Sunday, May 21, 2017

Observations of a conservative pastor’s view of immigration in the US…

Dr. David Jeremiah, the lead pastor of a mega-church near San Diego, CA,  published a book titled “Is This the End – Signs of God’s Providence in a Disturbing New World”.

My observations for the purpose of this blog are focused on Chapter 2 of this book on the topic of immigration.

To Dr. Jeremiah’s credit, he revealed his mission and biases.  His mission is to represent the Christian Church, and more specifically, the teachings of the Bible.  His biases include the promotion of his many ministries to immigrants, both legal and illegal, in the greater San Diego area.  Some might call his teachings concerning immigration based either on a conflict of interest or well-informed because of these ministries.

Nonetheless, he strives to give a balanced view of the current pros and cons of immigration in the US, both from a practical economic and social perspective as well as from a Biblical perspective.  Whether he succeeds with that “balance” greatly depends on two things:  1)  The experiences, knowledge and perspective of the reader concerning immigration and immigrants; and 2)  The portions of Scripture and Christian doctrine one wishes to emphasize or minimize.

For example, he suggests “openness to outsiders” as a great Christian quality which indeed it is.  But he fails to distinguish this quality applied to national immigration policy as distinct from personal relationships. It is one thing for an individual Christian be open and kind to everyone he meets.  It is quite another thing for our national government to roll out the red carpet and accommodate anyone who crosses our borders.

There are a couple of trite examples he used as advantages of immigration:  One was our love of Mexican and Italian food.  This is a great hook for those who think with their stomachs instead of the brain or heart.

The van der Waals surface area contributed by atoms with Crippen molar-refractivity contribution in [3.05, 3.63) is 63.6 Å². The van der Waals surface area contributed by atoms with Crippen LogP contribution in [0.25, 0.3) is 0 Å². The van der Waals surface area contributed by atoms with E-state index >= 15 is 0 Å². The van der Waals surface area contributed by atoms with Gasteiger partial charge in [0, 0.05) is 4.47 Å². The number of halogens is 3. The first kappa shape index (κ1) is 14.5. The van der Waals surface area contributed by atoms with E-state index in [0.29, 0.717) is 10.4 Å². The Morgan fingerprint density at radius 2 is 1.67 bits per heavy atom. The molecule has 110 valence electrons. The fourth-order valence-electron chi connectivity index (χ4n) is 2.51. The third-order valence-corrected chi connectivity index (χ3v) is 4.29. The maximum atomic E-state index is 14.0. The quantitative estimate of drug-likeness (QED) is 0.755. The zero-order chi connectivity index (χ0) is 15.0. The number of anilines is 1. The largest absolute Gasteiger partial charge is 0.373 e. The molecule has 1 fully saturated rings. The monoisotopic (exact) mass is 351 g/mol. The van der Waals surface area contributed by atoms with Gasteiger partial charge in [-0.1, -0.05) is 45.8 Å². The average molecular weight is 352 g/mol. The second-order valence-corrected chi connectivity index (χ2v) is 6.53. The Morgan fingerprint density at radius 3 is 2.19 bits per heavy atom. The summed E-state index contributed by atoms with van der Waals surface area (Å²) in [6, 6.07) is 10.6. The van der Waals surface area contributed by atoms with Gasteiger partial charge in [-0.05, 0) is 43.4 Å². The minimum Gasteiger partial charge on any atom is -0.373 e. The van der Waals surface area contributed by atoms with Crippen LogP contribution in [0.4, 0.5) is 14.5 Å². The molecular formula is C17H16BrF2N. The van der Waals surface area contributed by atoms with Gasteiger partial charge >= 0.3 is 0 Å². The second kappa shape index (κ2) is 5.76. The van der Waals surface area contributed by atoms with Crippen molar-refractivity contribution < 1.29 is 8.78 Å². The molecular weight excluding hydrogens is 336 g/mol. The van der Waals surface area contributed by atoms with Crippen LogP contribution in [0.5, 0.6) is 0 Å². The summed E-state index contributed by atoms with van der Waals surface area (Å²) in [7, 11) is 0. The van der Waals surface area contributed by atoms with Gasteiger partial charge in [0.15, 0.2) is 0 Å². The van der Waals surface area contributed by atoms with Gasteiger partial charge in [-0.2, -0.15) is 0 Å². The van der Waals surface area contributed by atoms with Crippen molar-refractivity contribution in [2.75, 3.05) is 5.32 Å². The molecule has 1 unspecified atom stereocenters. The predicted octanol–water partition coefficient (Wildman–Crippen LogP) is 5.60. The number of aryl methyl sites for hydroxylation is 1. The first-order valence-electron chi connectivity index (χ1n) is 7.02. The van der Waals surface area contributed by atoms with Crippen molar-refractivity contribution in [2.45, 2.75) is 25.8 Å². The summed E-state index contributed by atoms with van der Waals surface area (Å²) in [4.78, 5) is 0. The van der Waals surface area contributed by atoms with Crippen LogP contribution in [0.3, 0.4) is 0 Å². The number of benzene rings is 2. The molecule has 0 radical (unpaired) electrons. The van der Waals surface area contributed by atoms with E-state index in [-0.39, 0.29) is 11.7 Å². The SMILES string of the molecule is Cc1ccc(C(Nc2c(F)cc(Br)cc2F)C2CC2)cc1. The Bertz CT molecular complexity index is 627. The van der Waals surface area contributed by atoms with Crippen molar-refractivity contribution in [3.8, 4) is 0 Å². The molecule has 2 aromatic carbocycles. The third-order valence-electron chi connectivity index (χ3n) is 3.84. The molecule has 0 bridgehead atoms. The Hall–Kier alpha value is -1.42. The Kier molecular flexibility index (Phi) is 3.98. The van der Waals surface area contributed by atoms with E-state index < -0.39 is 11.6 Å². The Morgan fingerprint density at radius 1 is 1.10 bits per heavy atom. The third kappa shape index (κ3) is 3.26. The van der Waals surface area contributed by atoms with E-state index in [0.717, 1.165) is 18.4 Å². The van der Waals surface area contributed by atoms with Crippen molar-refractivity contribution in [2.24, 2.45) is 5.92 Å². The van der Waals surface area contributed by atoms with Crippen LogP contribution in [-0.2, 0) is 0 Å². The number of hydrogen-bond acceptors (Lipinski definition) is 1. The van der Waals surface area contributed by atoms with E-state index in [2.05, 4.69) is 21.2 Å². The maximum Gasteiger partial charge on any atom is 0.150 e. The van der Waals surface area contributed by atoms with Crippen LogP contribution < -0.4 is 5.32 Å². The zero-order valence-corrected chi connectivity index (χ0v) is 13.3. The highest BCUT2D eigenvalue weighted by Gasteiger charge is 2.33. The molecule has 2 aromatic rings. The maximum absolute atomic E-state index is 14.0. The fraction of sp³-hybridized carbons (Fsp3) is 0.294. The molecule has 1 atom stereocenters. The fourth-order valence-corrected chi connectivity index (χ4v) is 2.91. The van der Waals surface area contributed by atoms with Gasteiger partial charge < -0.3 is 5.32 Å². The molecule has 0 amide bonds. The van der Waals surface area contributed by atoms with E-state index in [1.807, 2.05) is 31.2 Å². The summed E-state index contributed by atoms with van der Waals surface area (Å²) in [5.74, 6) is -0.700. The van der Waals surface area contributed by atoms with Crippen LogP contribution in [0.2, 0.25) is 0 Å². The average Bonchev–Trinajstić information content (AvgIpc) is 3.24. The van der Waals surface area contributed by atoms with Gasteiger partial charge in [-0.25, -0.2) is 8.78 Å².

Another was of an immigrant (he didn’t say “legal” or “illegal” because that distinction does not matter to him as he stated) in his church who worshipped the Lord enthusiastically, who gave his whole “body, soul, and spirit” in his worship.  Well, many Muslims do the same thing, even to the point of their suicide bombings – Christians don’t match THAT level of enthusiasm.  So I didn't quite understand the relevance of that example to the current topic.

Dr. Jeremiah did lay out his presentation in a good, logical order, discussing both the benefits and the problems of immigration.

Regarding the problems, he thoughtfully considered the problems of both legal and illegal immigration -  all standard stuff most of us understand.

One of the problems he noted for both legal and illegal immigration was the failure of various groups to assimilate.  At the same time, in giving an example of the great numbers of immigrants he ministers to he pointed out that all the street signs in a number of neighborhoods in the region of his church are in Arabic.  Assimilation, anyone?  Apparently not.  That is the fault of government being hell-bent on accommodation rather than assimilation.

The meat of the subject was titled “The Past of Immigration” based on verses he selected from Bible texts.

There were two primary focus points:

1)  From Genesis 11, he pointed out that it is God’s will that there not be a one-world government with everyone communicating in one language to effectively compete with God.  He reminded us that God dispersed the people, confused their ability to effectively communicate, and created numerous nations complete with borders to defend.  From that, the essence is God is not a Globalist; God set the boundaries of every nation.  We need to maintain these boundaries because they are of God.

2) We, as Christians, must assist the “strangers” and the “sojourners.”  But he does explain, “not unconditionally.”  Strangers and sojourners have a responsibility to obey the culture and laws of the land.  They should not believe they have a right to cling to the old laws, beliefs and customs of their homeland, its religion or political ideology.